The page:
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PPGs and Local Healthwatch

PPGs and Local Healthwatch

Background


Healthwatch was created by Part 5 of the Health and Social Care Act 2012 (the Act) which paved the way for a national body, Healthwatch England (HWE), and a local organisation for each local council in England with social care responsibilities, local Healthwatch (LHW).


Healthwatch is a governmental statutory mechanism intended to strengthen the collective voice of users of health and social care services and members of the public, both nationally and locally. Locally, it has additional powers to those held by Local Involvement Networks (LINks) which it replaces. The Act established LHW from April 2013.


What is local Healthwatch?


There is one LHW for each local authority area with social services responsibilities (152 in all in England). Each LHW is a ‘body corporate’ (ie a legal entity) which is a social enterprise. The aim of LHW is to give

citizens and communities a stronger voice to influence and challenge how health and social care services are provided within their locality.


LHW also provide or signpost people to information to help them make choices about health and care services. A LHW is an independent organisation, able to employ its own staff and involve volunteers, so that it can become an influential and effective voice of the public in relation to health and social care. Each LHW has to keep accounts and make its annual reports available to the public.


Powers and duties of local Healthwatch


Local Healthwatch:


Distinct roles and purpose of  PPGs and Local Healthwatch:

 

The essential differences and distinctions between PPG’s and LHW are:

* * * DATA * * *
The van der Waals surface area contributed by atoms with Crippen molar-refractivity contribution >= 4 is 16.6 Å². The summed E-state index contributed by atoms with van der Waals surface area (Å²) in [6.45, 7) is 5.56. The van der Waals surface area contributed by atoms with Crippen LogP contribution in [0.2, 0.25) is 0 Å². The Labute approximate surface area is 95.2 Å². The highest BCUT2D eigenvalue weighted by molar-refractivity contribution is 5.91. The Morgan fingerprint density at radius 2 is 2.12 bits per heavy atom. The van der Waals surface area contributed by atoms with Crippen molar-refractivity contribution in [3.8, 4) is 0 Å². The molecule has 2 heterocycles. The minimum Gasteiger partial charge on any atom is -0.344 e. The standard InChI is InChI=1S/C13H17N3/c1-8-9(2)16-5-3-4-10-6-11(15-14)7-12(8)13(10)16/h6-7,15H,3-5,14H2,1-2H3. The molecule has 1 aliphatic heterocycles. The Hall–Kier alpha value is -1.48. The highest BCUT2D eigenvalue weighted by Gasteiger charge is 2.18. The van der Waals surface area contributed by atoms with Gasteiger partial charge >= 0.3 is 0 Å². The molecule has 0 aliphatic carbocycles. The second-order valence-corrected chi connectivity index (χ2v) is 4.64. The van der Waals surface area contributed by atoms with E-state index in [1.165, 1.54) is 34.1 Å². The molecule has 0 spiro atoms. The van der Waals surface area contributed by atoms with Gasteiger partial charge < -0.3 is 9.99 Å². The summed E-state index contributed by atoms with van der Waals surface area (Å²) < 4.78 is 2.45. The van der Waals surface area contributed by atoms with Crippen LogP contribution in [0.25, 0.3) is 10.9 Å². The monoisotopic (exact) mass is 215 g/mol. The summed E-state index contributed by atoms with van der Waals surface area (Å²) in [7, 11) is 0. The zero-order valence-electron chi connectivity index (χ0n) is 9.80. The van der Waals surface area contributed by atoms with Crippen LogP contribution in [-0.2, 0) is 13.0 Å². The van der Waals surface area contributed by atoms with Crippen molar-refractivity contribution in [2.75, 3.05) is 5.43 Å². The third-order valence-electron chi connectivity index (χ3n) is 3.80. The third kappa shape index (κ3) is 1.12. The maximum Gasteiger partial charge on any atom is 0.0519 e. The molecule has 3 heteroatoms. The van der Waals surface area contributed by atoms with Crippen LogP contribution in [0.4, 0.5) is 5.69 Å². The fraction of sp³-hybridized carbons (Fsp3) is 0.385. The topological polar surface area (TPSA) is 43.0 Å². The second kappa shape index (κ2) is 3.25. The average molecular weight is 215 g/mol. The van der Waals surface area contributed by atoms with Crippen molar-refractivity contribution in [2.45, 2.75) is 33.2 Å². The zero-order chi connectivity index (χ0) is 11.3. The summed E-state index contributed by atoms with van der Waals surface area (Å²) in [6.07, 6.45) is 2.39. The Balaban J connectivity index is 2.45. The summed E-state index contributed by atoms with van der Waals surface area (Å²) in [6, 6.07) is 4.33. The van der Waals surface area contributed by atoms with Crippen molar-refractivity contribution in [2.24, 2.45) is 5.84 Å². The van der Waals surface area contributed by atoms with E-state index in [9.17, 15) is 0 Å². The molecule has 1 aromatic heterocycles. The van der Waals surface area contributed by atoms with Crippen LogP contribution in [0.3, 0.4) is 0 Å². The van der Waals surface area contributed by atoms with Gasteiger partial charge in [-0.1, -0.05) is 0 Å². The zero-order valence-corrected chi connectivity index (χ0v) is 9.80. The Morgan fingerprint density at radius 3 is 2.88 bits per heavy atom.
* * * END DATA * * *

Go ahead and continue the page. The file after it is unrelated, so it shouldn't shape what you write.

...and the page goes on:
PPGs are ‘grass roots’ groups which develop organically in communities from volunteer patients wishing to take a more active role in working with their GP practice. PPGs work in a partnership based on mutual trust and respect with their GPs and practice teams to ensure that services provided by their practice are responsive to patients needs and the quality ogf care continuously improves.


Local Healthwatch is established under statute from the government. Local Authorities have a statutory duty to make contractual arrangements for a LHW organisation to exist in their area for the involvement of local people in the commissioning, provision and scrutiny of health and social services. The main role of LHW is to monitor health and social care services across the whole Local Authority area.


Target group and scale:


PPG’s have a micro focus on individual patients and GP Practices working from within the Practice whereas LHW has a much wider macro focus on outreach and engagement with the whole geographic community within a local authority area and often across L.A. boundaries.


Focus of patient feedback:


PPG’s have direct access to and gather feedback from individual patients specifically about GPs, primary care services and the Practice whereas LHW gathers feedback and looks for trends on health care overall and social care services.


Outcomes:


PPG’s focus specifically on improving the quality of general practice and primary care localised to their practice. Changes and improvements to services are directed towards and often implemented collaboratively between individual PPGs, GPs and practice teams.